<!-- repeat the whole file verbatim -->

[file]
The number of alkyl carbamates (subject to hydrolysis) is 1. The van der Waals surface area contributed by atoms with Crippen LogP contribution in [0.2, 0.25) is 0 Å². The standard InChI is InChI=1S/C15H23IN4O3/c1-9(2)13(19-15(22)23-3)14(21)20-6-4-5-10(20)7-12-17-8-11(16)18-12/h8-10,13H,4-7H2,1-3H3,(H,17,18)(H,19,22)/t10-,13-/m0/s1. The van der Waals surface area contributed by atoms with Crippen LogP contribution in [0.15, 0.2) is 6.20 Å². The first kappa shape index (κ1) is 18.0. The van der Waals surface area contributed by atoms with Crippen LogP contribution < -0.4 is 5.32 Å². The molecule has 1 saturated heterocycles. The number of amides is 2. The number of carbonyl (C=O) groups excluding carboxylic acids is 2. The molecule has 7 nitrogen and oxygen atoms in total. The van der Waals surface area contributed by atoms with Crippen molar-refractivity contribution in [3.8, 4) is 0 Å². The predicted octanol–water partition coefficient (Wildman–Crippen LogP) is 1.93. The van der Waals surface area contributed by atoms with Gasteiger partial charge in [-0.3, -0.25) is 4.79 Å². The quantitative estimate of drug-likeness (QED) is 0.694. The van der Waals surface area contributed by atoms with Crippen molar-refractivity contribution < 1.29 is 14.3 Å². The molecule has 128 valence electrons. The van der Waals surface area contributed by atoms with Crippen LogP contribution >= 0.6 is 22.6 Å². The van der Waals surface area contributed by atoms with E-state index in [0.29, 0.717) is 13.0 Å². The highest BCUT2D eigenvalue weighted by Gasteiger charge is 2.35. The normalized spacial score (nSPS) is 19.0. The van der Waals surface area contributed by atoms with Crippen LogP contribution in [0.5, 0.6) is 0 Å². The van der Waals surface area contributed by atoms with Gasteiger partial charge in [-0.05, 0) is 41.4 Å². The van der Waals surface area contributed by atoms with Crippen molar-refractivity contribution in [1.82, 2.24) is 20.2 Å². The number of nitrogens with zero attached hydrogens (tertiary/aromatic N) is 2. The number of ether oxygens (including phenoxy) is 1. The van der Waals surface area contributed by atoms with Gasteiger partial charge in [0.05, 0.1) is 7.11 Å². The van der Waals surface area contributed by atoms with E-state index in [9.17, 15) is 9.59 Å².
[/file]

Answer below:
The number of alkyl carbamates (subject to hydrolysis) is 1. The van der Waals surface area contributed by atoms with Crippen LogP contribution in [0.2, 0.25) is 0 Å². The standard InChI is InChI=1S/C15H23IN4O3/c1-9(2)13(19-15(22)23-3)14(21)20-6-4-5-10(20)7-12-17-8-11(16)18-12/h8-10,13H,4-7H2,1-3H3,(H,17,18)(H,19,22)/t10-,13-/m0/s1. The van der Waals surface area contributed by atoms with Crippen LogP contribution in [0.15, 0.2) is 6.20 Å². The first kappa shape index (κ1) is 18.0. The van der Waals surface area contributed by atoms with Crippen LogP contribution < -0.4 is 5.32 Å². The molecule has 1 saturated heterocycles. The number of amides is 2. The number of carbonyl (C=O) groups excluding carboxylic acids is 2. The molecule has 7 nitrogen and oxygen atoms in total. The van der Waals surface area contributed by atoms with Crippen molar-refractivity contribution in [3.8, 4) is 0 Å². The predicted octanol–water partition coefficient (Wildman–Crippen LogP) is 1.93. The van der Waals surface area contributed by atoms with Gasteiger partial charge in [-0.3, -0.25) is 4.79 Å². The quantitative estimate of drug-likeness (QED) is 0.694. The van der Waals surface area contributed by atoms with Crippen molar-refractivity contribution < 1.29 is 14.3 Å². The molecule has 128 valence electrons. The van der Waals surface area contributed by atoms with Crippen LogP contribution >= 0.6 is 22.6 Å². The van der Waals surface area contributed by atoms with E-state index in [0.29, 0.717) is 13.0 Å². The highest BCUT2D eigenvalue weighted by Gasteiger charge is 2.35. The normalized spacial score (nSPS) is 19.0. The van der Waals surface area contributed by atoms with Crippen LogP contribution in [0.5, 0.6) is 0 Å². The van der Waals surface area contributed by atoms with Gasteiger partial charge in [-0.05, 0) is 41.4 Å². The van der Waals surface area contributed by atoms with Crippen molar-refractivity contribution in [1.82, 2.24) is 20.2 Å². The number of nitrogens with zero attached hydrogens (tertiary/aromatic N) is 2. The number of ether oxygens (including phenoxy) is 1. The van der Waals surface area contributed by atoms with Gasteiger partial charge in [0.05, 0.1) is 7.11 Å². The van der Waals surface area contributed by atoms with E-state index in [9.17, 15) is 9.59 Å².